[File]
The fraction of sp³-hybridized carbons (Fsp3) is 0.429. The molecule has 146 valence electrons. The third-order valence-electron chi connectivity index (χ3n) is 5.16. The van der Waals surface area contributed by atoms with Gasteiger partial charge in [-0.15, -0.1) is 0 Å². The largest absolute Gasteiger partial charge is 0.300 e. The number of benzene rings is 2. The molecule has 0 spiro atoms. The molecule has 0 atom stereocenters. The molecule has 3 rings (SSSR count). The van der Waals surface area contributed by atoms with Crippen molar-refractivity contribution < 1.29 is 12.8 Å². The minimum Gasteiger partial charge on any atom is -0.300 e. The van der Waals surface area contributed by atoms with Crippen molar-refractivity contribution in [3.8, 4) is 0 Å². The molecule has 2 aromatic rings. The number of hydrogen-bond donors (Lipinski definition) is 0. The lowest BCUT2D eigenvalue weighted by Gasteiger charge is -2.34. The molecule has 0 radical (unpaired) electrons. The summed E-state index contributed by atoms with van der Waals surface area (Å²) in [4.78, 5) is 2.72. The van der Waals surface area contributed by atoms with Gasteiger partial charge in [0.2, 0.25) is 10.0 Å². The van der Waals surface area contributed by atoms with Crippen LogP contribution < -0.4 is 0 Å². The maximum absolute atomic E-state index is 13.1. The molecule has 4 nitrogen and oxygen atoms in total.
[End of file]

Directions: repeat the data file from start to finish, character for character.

The fraction of sp³-hybridized carbons (Fsp3) is 0.429. The molecule has 146 valence electrons. The third-order valence-electron chi connectivity index (χ3n) is 5.16. The van der Waals surface area contributed by atoms with Gasteiger partial charge in [-0.15, -0.1) is 0 Å². The largest absolute Gasteiger partial charge is 0.300 e. The number of benzene rings is 2. The molecule has 0 spiro atoms. The molecule has 0 atom stereocenters. The molecule has 3 rings (SSSR count). The van der Waals surface area contributed by atoms with Crippen molar-refractivity contribution < 1.29 is 12.8 Å². The minimum Gasteiger partial charge on any atom is -0.300 e. The van der Waals surface area contributed by atoms with Crippen molar-refractivity contribution in [3.8, 4) is 0 Å². The molecule has 2 aromatic rings. The number of hydrogen-bond donors (Lipinski definition) is 0. The lowest BCUT2D eigenvalue weighted by Gasteiger charge is -2.34. The molecule has 0 radical (unpaired) electrons. The summed E-state index contributed by atoms with van der Waals surface area (Å²) in [4.78, 5) is 2.72. The van der Waals surface area contributed by atoms with Gasteiger partial charge in [0.2, 0.25) is 10.0 Å². The van der Waals surface area contributed by atoms with Crippen LogP contribution < -0.4 is 0 Å². The maximum absolute atomic E-state index is 13.1. The molecule has 4 nitrogen and oxygen atoms in total.